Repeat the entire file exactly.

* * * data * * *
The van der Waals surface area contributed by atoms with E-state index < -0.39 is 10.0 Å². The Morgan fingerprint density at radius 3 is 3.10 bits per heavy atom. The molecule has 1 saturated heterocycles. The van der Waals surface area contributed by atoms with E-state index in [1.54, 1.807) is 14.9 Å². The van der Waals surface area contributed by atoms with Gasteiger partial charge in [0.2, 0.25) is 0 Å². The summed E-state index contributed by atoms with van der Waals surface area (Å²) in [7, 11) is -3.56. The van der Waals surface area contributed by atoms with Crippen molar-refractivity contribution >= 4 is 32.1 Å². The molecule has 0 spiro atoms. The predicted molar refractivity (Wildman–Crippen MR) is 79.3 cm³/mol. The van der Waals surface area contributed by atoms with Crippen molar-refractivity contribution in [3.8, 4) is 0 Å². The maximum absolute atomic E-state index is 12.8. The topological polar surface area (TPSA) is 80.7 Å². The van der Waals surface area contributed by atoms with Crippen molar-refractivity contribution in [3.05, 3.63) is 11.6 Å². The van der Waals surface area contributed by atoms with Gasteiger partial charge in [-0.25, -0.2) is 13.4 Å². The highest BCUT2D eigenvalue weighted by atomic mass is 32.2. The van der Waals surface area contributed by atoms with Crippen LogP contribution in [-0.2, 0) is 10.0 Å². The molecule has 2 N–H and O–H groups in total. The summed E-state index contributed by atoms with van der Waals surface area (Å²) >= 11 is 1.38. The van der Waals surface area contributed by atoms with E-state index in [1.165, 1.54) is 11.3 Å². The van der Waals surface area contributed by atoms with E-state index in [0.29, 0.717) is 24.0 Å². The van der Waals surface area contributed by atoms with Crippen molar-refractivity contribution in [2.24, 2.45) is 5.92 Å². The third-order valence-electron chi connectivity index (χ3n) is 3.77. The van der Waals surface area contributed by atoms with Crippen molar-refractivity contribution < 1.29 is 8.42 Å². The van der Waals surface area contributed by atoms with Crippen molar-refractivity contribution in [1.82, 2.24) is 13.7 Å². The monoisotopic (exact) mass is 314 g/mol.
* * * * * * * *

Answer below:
The van der Waals surface area contributed by atoms with E-state index < -0.39 is 10.0 Å². The Morgan fingerprint density at radius 3 is 3.10 bits per heavy atom. The molecule has 1 saturated heterocycles. The van der Waals surface area contributed by atoms with E-state index in [1.54, 1.807) is 14.9 Å². The van der Waals surface area contributed by atoms with Gasteiger partial charge in [0.2, 0.25) is 0 Å². The summed E-state index contributed by atoms with van der Waals surface area (Å²) in [7, 11) is -3.56. The van der Waals surface area contributed by atoms with Crippen molar-refractivity contribution >= 4 is 32.1 Å². The molecule has 0 spiro atoms. The predicted molar refractivity (Wildman–Crippen MR) is 79.3 cm³/mol. The van der Waals surface area contributed by atoms with Crippen molar-refractivity contribution in [3.8, 4) is 0 Å². The maximum absolute atomic E-state index is 12.8. The topological polar surface area (TPSA) is 80.7 Å². The van der Waals surface area contributed by atoms with Crippen molar-refractivity contribution in [3.05, 3.63) is 11.6 Å². The van der Waals surface area contributed by atoms with Gasteiger partial charge in [-0.25, -0.2) is 13.4 Å². The highest BCUT2D eigenvalue weighted by atomic mass is 32.2. The van der Waals surface area contributed by atoms with Crippen LogP contribution in [-0.2, 0) is 10.0 Å². The molecule has 2 N–H and O–H groups in total. The summed E-state index contributed by atoms with van der Waals surface area (Å²) >= 11 is 1.38. The van der Waals surface area contributed by atoms with E-state index in [1.165, 1.54) is 11.3 Å². The van der Waals surface area contributed by atoms with E-state index in [0.29, 0.717) is 24.0 Å². The van der Waals surface area contributed by atoms with Crippen molar-refractivity contribution in [2.24, 2.45) is 5.92 Å². The third-order valence-electron chi connectivity index (χ3n) is 3.77. The van der Waals surface area contributed by atoms with Crippen molar-refractivity contribution < 1.29 is 8.42 Å². The van der Waals surface area contributed by atoms with Crippen molar-refractivity contribution in [1.82, 2.24) is 13.7 Å². The monoisotopic (exact) mass is 314 g/mol.